Ms Sless wants to equip children with the skills to navigate sex healthily and can't be victimised through their ignorance.
Ms Sless wants to equip children with the skills to navigate sex healthily and can't be victimised through their ignorance. Viceland

Kids could be taught how to understand porn

A NEW plan might finally see lobby groups taken out of our children's sex-ed classes. 

It's one of the most awkward things for Australians to talk about, but porn-viewing habits may have a profound impact on the way we think about sex from a young age and it may be time to think about it differently.

That's the argument SBS' Viceland's Marty Smiley will be exploring in a special feature on "Porn Education" in schools tonight, and one interviewee in particular put forward a radically different approach to sex education.

Author Eva Sless said she believes vibrators should be given out in schools and sex workers, sexual health doctors, gynaecologists and child psychologists should be brought in to help children understand porn.

Presenter Marty Smiley said he wasn’t 100 per cent sold on the Ms Sless’ idea, but said she has a point. Picture: Viceland
Presenter Marty Smiley said he wasn’t 100 per cent sold on the Ms Sless’ idea, but said she has a point. Picture: Viceland

"I mean, sex workers know sex," she said.

"They have the forerunners in sexual health. They know pleasure. They know how their bodies work, how other peoples' bodies work, it's their job, and people get really weird about that suggestion."

After speaking to a parent who didn't want porn involved in their kids' education at all, Mr Smiley met with Ms Sless, who argues this type of attitude is problematic.

"I think there's a real problem when you match pleasure and shame," she said.

"There is nothing more conflicting, I think, than something that feels amazing, and being told it's absolutely wrong, and that does awful messed up things to kids' brains."

She said the blame for this lies with all of us and the government education system that she argues pushes an idea that if we teach kids about sex, they're going to go out and have sex.

"That's not the case," she said.

"No one is suggesting to play hardcore BDSM pornography in classrooms, and if they are, then I'd be worried.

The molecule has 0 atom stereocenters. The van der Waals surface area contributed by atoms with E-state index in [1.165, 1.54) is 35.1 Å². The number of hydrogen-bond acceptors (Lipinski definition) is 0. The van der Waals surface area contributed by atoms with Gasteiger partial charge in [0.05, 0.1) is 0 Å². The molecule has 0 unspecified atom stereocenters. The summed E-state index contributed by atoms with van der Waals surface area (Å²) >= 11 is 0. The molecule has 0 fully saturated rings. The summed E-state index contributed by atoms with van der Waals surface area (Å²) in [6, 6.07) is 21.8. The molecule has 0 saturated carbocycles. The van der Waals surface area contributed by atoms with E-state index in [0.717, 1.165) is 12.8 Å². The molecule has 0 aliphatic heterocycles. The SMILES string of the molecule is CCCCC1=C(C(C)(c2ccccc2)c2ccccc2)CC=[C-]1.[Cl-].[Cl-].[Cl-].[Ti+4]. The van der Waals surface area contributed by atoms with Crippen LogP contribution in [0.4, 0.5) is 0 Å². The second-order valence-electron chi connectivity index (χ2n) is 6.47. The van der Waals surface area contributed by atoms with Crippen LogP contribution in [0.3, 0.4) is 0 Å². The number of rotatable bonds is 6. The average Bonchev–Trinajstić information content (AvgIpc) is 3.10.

"But, there is a real need for this education about pornography whether or not it's shown or just spoken about."

Ms Sless said vibrators should be handed out to children in schools. Picture: Viceland
Ms Sless said vibrators should be handed out to children in schools. Picture: Viceland

And, the statistics in the Viceland feature show Aussie kids are watching more porn than ever before, with 93 per cent of boys and 61 per cent of girls are being exposed to pornography online.

An Australian study found that 47 per cent of 15 to 19 year old boys saw pornography every day.

But what effect is this having on young minds?

Mr Smiley also talked to Liz Walker, who described the impact pornography had on her when she was just six - and she now campaigns for child protection from porn.

"So at the age of six, I was on a school bus and a girl who was a couple of years older than me, hopped on the bus and she said: 'Hey, I've got something to show'," she said. "She was really wide-eyed and excited.

"She showed me a really graphic magazine, it was a big step up from your Playboy and Penthouse type mag, and it was image after image after image of people having sex, and it really, really shook me."

She told Mr Smiley the images "aroused" her young mind and affected her ever since.

Liz Walker campaigns for child protection from porn. Picture: Viceland
Liz Walker campaigns for child protection from porn. Picture: Viceland

"I didn't know who to talk to," she said. "I didn't know how to process that, and it literally, now I know, I internalised those messages.

"It just triggered something in me. A six-year-old can be aroused, and so that's an uncomfortable conversation that a lot of parents don't want to have."

However, she doesn't believe the burden of tackling this awkwardness lies solely with parents.

She is calling for porn to be considered a public health issue that needs to be a priority in schools - as the average age of first viewing pornography in Australia is 13 years for boys and 16 years for girls.

However, there is no national sex education curriculum - which makes implementing this idea difficult in practice.

"In states like Victoria and South Australia, kids do learn a little bit about porn but In Queensland and Western Australia, basic sex ed isn't even compulsory," says Mr Smiley in tonight's feature.

Mr Smiley's feature on Porn Education can be viewed here.


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